The programmers of the 14th Japanese Film Festival have really done their homework this year, capturing a majority of top films from the official ‘Top 10 Japanese Films’ lists of the 2009, along with some of the box-office smashes of 2010. Villon’s Wife (ヴィヨンの妻 / ヴィヨンの妻 ～桜桃とタンポポ～) is no exception, making the top 5 of the Japan Times, Yokohama Film Festival, Kinema Jumpo and Eigageijutsu’s lists. Based on the semi-autobiographical Osamu Dazai novel Villon no Tsuma, the film and book take their inspiration from the 15th century French poet François Villon. It also earned director Kichitaro Negishi Best Director in the 33rd Montreal World Film Festival.
Sachi (Takako Matsu, Confessions and Brave Story) and her prodigy writer husband Otani (Tadanobu Asano, Redline and The Summit: A Chronicle Of Stones) are visited by an elderly couple, accusing Otani of stealing their money. When Otani flees, it is revealed that Otani has been drinking his way through the stock of the couple’s bar for quite some time, racking up quite a debt. Sachi agrees to take care of her husband’s debt, and eventually begins to work in the bar initially to pay off her husband’s debts. Enjoying the work, Sachi discovers the depth of Otani’s philandering, including with the slightly unbalanced Akiko (Ryoko Hirosue, FLOWERS, Zero Focus and Departures). Despite Otani’s increasingly destructive and suspicious behaviour, Sachi stands by her man.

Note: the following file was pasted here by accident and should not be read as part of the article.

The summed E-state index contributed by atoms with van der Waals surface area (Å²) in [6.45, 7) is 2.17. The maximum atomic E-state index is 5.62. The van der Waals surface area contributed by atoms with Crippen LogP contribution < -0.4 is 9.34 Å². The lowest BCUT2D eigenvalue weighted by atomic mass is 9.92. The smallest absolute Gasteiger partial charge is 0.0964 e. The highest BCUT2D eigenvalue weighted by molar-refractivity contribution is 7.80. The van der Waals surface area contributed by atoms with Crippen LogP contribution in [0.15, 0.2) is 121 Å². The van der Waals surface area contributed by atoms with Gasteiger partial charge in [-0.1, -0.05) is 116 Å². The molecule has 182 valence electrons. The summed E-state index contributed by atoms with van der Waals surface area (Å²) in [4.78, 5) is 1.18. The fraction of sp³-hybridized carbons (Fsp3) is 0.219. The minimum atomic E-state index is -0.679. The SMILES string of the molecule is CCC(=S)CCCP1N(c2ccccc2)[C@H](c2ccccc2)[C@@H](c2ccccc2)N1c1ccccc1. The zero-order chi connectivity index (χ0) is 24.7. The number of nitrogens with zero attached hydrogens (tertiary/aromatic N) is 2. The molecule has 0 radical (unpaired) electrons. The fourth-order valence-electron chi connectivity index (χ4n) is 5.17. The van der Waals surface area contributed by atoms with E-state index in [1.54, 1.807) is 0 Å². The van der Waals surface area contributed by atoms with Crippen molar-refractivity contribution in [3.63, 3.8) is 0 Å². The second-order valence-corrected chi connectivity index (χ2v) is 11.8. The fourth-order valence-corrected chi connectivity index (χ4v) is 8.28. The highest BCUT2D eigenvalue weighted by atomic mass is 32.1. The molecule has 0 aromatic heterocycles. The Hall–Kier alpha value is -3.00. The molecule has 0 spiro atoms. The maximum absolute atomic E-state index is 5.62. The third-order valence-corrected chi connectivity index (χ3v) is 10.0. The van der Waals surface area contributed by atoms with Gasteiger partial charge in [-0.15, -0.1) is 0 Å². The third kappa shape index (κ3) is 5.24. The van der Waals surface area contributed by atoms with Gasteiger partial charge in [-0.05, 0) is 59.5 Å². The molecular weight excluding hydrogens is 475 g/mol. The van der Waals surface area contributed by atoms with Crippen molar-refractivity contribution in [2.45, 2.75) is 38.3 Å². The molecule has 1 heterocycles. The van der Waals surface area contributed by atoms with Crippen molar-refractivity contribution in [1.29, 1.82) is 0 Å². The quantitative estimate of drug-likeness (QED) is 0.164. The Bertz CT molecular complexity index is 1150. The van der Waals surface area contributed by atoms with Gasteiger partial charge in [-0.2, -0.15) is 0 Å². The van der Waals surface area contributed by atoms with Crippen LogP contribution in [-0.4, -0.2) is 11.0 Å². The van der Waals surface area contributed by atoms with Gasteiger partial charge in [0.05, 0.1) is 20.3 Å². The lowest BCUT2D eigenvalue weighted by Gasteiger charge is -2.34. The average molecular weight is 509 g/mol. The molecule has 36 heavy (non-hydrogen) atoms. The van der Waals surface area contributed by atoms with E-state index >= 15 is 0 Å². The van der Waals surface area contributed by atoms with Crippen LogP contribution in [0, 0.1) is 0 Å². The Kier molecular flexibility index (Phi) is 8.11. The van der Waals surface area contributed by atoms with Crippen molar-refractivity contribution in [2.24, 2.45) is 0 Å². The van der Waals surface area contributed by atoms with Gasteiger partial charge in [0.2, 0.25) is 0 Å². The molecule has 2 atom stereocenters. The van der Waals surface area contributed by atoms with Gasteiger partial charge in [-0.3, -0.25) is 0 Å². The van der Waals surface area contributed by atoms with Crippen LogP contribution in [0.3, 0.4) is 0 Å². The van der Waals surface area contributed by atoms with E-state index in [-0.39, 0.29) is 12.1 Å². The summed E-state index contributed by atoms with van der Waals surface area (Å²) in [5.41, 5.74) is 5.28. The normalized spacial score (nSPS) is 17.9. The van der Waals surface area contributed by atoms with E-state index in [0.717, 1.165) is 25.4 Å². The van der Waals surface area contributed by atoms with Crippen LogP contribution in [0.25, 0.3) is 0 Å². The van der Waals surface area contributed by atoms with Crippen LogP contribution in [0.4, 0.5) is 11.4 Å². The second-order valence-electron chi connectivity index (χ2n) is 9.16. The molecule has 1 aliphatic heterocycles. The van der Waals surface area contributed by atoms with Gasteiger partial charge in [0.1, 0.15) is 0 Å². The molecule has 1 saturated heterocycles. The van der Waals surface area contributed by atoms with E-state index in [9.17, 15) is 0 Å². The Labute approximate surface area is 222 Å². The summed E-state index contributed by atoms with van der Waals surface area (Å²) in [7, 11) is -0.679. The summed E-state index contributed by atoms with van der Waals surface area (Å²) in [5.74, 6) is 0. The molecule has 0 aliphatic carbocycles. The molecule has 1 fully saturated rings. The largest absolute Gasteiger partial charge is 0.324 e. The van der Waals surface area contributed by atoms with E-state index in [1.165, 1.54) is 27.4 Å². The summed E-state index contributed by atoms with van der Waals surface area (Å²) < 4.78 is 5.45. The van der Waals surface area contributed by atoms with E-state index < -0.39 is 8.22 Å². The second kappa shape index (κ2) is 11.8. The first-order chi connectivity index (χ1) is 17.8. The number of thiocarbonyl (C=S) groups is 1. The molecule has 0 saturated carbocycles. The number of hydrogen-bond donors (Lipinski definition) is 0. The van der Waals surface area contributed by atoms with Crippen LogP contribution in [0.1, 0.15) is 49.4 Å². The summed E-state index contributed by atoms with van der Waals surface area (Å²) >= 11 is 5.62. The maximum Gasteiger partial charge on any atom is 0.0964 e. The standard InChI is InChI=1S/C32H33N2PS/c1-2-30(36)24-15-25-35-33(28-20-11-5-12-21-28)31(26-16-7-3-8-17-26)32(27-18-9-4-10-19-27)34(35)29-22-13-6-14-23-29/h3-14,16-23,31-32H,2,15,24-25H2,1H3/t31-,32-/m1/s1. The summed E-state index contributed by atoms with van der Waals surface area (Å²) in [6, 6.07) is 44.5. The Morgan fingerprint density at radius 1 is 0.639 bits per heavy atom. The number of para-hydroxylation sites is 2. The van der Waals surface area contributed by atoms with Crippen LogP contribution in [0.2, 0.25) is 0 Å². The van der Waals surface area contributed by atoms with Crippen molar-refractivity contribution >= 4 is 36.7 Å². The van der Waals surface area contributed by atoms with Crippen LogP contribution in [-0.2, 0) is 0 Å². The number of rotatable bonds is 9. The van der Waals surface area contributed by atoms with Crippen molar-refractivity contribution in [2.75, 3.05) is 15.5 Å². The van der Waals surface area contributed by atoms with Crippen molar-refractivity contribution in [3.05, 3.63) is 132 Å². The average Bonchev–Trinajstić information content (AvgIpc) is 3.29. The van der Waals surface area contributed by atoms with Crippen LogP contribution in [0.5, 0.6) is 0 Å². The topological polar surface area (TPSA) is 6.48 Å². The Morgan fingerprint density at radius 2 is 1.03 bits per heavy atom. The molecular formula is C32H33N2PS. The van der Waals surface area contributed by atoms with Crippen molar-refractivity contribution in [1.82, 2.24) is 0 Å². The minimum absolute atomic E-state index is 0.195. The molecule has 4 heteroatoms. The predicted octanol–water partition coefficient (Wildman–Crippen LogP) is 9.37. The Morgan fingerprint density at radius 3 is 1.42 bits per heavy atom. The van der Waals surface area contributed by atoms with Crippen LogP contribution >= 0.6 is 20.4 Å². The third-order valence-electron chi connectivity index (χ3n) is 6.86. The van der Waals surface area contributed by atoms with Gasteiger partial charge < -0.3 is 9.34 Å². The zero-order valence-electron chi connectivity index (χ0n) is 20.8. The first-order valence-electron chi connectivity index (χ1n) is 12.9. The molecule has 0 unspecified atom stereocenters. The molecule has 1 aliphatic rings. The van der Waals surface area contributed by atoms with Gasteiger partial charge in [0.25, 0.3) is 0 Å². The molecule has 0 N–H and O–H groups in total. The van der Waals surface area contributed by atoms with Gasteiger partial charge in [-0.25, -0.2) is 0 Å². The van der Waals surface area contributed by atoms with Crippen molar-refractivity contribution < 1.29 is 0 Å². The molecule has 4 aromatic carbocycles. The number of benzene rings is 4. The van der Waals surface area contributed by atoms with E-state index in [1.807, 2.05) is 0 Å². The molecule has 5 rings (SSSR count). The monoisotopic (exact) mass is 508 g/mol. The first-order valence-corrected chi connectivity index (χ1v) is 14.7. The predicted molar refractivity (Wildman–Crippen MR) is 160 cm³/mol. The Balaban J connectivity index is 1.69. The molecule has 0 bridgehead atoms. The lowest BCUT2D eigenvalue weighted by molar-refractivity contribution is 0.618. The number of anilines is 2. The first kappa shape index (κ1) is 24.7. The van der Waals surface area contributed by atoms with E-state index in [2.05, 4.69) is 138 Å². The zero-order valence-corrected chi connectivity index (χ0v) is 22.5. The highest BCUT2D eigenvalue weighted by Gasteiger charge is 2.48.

François Villon was famous for his literary works, but also his life filled with reckless behaviour and violence. Extending this 15th century hedonistic behaviour to post-World War 2 Japan gives the tale a measured restraint, and some may say that this is too measured. Creeping along at leisurely pace, in the studied way that only a tradition that brought us Yasujirō Ozu could deliver. The film is character driven, but the characters are incredibly difficult to penetrate. We are given glimpses of what motivates each person, although it is incredibly difficult to discover what lies underneath. We have seen so many literary and cinematic tortured or drunken authors in the last few centuries, and Villon’s Wife offers us very little in understanding or even caring about these people who are seemingly destined to be forever condemned to a type of living purgatory.
Perhaps the most difficult thing for audiences to swallow will be Sachi’s continued tolerance for her Otani’s behaviour, with modern audiences undoubtedly crying out for her to leave the bastard and get on with it. For obvious historical and cultural reasons, this may not have been possible for poor Sachi, but her resignation and continued tolerance of the drunken writer borders on the incomprehensible. Perhaps we aren’t meant to understand, we are simply supposed to observe. Outsiders looking in can never hope to fully comprehend the intricacies of a relationship, and 21st Century Australia is about as ‘outside’ as you can get from a tale based on a 15th century French novelist and set in post-War Japan.
Villon’s Wife is playing at the 14th Japanese Film Festival nationally. It is due to play again at Melbourne on 6 December 2010.